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Dickens: A Christmas Carol

2. Ghosts

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About this Lecture

Lecture

In this module, we think about ghosts in A Christmas Carol and in Victorian literature and society more generally, focusing in particular on: (i) the extent to which Dickens rendered ghost stories a mainstream of Victorian fiction; (ii) Scrooge's initial refusal to believe in the supernatural; (iii) Dickens' own belief in ghosts; (iv) Dickens' use of the word "spectre" to describe the characters of his novels, and the extent to which he felt 'haunted' by them; (v) the tendency for Victorian newspapers to indulge in 'true stories' about ghosts, and Dickens' personal interest in "the newest thing in ghosts"; (vi) the popularity of spiritualism in mid-Victorian society, and Dickens' hostility to those who actually believed in ghosts; and (vii) the idea of the author of fiction as someone who is able to make us believe something that we know not to be true.

Course

In this course, Professor John Mullan (University College, London) explores Charles Dickens' 1843 novella, A Christmas Carol. In the first module, we think about the idea storytelling in the novel, focusing in particular on the 'character' of the narrator and the idea that A Christmas Carol was a designed as a novel to be read in a single sitting. After that, in the second module, we think about ghosts in A Christmas Carol and in Victorian literature and society more generally, before turning in the third module to the use of comedy in the novel. In the fourth module, we focus on the character of Ebenezer Scrooge himself, before turning in the fifth and final module to consider the idea of 'fancy' in the novel.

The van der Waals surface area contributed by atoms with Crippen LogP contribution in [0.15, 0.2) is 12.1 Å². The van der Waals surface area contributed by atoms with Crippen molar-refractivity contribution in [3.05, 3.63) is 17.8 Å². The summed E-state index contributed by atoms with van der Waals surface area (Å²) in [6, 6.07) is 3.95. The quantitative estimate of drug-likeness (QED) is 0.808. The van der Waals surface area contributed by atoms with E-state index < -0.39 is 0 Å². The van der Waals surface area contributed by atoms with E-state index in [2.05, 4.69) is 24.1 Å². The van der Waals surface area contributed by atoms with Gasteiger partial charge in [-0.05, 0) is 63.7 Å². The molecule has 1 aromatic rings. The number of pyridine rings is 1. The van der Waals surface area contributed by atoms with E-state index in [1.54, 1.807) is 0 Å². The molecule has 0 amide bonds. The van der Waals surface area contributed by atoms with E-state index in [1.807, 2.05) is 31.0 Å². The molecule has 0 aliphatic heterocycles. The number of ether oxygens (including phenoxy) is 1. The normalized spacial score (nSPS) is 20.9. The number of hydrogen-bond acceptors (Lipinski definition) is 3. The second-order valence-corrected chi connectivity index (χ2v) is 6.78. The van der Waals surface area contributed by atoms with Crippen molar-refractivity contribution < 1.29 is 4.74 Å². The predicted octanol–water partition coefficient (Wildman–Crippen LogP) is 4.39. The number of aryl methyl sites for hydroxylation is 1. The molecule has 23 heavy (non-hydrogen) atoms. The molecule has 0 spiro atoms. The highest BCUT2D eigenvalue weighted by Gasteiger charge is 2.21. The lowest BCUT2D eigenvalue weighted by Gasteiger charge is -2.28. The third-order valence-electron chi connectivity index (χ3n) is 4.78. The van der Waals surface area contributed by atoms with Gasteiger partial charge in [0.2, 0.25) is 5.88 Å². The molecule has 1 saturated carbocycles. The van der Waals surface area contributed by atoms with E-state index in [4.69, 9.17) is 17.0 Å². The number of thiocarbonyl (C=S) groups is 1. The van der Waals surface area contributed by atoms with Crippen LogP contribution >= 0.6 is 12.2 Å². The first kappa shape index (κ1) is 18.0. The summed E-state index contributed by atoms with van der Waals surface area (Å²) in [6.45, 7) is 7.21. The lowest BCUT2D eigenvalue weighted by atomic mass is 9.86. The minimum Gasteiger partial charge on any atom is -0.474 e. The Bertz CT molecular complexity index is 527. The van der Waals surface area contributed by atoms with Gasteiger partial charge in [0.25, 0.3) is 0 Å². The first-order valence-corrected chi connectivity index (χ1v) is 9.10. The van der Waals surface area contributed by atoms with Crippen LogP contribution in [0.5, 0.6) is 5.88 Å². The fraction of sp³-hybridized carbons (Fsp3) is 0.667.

Lecturer

Professor John Mullan holds the Lord Northcliffe Chair of Modern English Literature at University College, London. He is a specialist in eighteenth-century literature, currently writing the 1709-1784 volume of the Oxford English Literary History. Most recently he is the author of How Novels Work (2006), Anonymity: A Secret History of English Literature (2008) and What Matters in Jane Austen?: Twenty Crucial Puzzles Solved (2012). A broadcaster and journalist as well as an academic, he writes a weekly column on contemporary fiction for the Guardian.

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Cite this Lecture

APA style

Mullan, J. (2021, March 08). Dickens: A Christmas Carol - Ghosts [Video]. MASSOLIT. https://massolit.io/courses/dickens-a-christmas-carol-mullan/ghosts

MLA style

Mullan, John. "Dickens: A Christmas Carol – Ghosts." MASSOLIT, uploaded by MASSOLIT, 08 Mar 2021, https://massolit.io/courses/dickens-a-christmas-carol-mullan/ghosts

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